"If these people are co-authors on important articles in the scientific literature, it is difficult to see how they could file patent applications that make no mention of the work of the other," said intellectual property attorney Robert L. Potter of Pittsburgh law firm Strassburger, McKenna, Gutnick & Potter. [One notes that Schatten is NOT a co-author on Hwang's 2004 paper in Science. Schatten is a co-author on the 2005 paper in Science, but that is not prior art to the application filed in April 2004. Schatten did file later IDS statements with the USPTO (on 2 Sept 2004, citing US 5,843,780; 5,874,301; 6,011,197; WO 97/37009 AND on 19 Jan 2005 citing US 5,945,577).

It was unclear yesterday which patent would hold the most sway under an international patent treaty. [IPBiz note: This is a stupid comment. A PCT application designating the US is a US application and will be treated the same way as a US application filed directly. An issue of Schatten's application is whether it is enabled as to humans, because it is not clear that one can extrapolate the animal work, in the absence of human data. Further, if Schatten took the position it were obvious to go from animal to human, one would have the counter-argument, why doesn't the Scottish work on Dolly render obvious Schatten's claims?]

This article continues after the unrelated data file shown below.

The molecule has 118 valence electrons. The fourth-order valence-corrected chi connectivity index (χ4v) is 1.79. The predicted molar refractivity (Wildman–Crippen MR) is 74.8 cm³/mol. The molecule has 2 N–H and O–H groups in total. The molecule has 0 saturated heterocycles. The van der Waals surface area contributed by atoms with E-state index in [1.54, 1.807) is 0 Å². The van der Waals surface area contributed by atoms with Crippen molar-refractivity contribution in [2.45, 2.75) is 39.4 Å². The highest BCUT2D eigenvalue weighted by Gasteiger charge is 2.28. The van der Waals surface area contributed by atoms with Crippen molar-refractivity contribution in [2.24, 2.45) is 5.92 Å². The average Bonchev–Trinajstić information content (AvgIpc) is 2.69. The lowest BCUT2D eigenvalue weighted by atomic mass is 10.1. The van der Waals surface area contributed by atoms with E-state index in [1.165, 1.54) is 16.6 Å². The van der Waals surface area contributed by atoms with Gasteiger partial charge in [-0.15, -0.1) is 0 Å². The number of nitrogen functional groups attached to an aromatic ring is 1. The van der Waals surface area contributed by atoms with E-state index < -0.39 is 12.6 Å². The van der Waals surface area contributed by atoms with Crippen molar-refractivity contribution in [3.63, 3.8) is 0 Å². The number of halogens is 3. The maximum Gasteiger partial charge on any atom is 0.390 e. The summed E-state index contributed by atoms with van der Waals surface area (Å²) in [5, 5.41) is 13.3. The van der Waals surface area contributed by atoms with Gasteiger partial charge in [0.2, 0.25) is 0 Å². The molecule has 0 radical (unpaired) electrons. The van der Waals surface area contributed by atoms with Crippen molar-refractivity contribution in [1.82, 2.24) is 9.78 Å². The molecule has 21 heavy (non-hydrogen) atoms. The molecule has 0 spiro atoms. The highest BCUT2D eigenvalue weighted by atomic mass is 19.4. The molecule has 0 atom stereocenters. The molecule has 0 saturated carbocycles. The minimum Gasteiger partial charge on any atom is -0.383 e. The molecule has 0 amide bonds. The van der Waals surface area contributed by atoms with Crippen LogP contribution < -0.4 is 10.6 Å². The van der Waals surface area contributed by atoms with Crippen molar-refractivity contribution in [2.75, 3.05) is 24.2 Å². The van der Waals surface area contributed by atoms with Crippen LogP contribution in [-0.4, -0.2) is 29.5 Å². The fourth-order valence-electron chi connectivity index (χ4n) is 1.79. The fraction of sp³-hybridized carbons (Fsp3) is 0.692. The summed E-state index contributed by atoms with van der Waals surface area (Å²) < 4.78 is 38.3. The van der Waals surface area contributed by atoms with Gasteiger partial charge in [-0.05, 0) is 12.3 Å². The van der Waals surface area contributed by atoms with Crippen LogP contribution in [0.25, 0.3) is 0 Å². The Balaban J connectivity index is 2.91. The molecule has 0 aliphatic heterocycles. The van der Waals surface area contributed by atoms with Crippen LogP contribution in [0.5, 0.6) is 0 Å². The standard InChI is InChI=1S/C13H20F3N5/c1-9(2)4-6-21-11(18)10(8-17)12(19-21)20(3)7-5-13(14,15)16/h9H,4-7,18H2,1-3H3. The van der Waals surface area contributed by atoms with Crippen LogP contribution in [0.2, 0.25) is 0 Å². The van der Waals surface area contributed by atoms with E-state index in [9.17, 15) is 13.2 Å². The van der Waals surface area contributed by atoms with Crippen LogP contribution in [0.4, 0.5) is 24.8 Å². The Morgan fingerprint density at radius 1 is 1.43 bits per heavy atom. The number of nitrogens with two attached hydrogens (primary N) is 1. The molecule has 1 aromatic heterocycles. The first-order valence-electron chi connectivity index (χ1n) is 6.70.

Hwang did not reply to an e-mail message sent Thursday.

Attorney Don Pelto, of the Washington, D.C., law firm Preston Gates Ellis & Rouvelas Meeds, helped to file Schatten's patent. He did not return a phone message left yesterday.

Schatten has a history of filing for patents for his research. He was awarded two patents, along with Navara and Simerly, for methods for analyzing sperm quality they developed while at the University of Wisconsin-Madison. Including the stem-cell patent, Schatten has five patent applications still being considered for approval, federal records show.

Policies outlined by Pitt's Office of Technology Management on its Web site declare that the university claims ownership and control of the worldwide patent and intellectual property rights resulting from the activities of its faculty.

Tribune-Review author Jennifer Bails can be reached at or (412) 320-7991.

The US patent application in question is published application 20040268422 (published December 30, 2004), based on US application 10/821200, filed April 9, 2004. Gerald P. Schatten is the first listed inventor.

There are government interests implicated: This invention was made, at least in part, with U.S. government support under grant numbers NIH R37 HD 12913 and 2 R24 RR013632-06, awarded by NIH. The U.S. government may have certain rights in the invention.